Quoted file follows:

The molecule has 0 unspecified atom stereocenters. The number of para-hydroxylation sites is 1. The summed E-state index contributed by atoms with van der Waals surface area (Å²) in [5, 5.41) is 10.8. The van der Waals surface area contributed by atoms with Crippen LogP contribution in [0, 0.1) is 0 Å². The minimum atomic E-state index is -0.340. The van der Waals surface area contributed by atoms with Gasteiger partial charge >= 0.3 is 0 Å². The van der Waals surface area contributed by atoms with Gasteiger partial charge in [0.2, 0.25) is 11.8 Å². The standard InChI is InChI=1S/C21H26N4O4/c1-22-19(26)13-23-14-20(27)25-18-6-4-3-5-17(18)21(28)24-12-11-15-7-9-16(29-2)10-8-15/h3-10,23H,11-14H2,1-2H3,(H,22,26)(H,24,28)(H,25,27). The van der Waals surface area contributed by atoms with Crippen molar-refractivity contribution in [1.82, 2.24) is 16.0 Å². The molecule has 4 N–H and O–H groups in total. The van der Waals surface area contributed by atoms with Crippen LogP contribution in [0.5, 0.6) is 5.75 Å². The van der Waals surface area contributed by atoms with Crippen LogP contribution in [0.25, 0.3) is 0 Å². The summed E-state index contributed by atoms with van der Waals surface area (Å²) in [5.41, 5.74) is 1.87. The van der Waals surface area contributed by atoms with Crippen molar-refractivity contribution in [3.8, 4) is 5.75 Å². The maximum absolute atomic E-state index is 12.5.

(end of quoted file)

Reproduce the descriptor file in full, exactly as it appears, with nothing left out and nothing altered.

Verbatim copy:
The molecule has 0 unspecified atom stereocenters. The number of para-hydroxylation sites is 1. The summed E-state index contributed by atoms with van der Waals surface area (Å²) in [5, 5.41) is 10.8. The van der Waals surface area contributed by atoms with Crippen LogP contribution in [0, 0.1) is 0 Å². The minimum atomic E-state index is -0.340. The van der Waals surface area contributed by atoms with Gasteiger partial charge >= 0.3 is 0 Å². The van der Waals surface area contributed by atoms with Gasteiger partial charge in [0.2, 0.25) is 11.8 Å². The standard InChI is InChI=1S/C21H26N4O4/c1-22-19(26)13-23-14-20(27)25-18-6-4-3-5-17(18)21(28)24-12-11-15-7-9-16(29-2)10-8-15/h3-10,23H,11-14H2,1-2H3,(H,22,26)(H,24,28)(H,25,27). The van der Waals surface area contributed by atoms with Crippen molar-refractivity contribution in [1.82, 2.24) is 16.0 Å². The molecule has 4 N–H and O–H groups in total. The van der Waals surface area contributed by atoms with Crippen LogP contribution in [0.5, 0.6) is 5.75 Å². The van der Waals surface area contributed by atoms with Crippen LogP contribution in [0.25, 0.3) is 0 Å². The summed E-state index contributed by atoms with van der Waals surface area (Å²) in [5.41, 5.74) is 1.87. The van der Waals surface area contributed by atoms with Crippen molar-refractivity contribution in [3.8, 4) is 5.75 Å². The maximum absolute atomic E-state index is 12.5.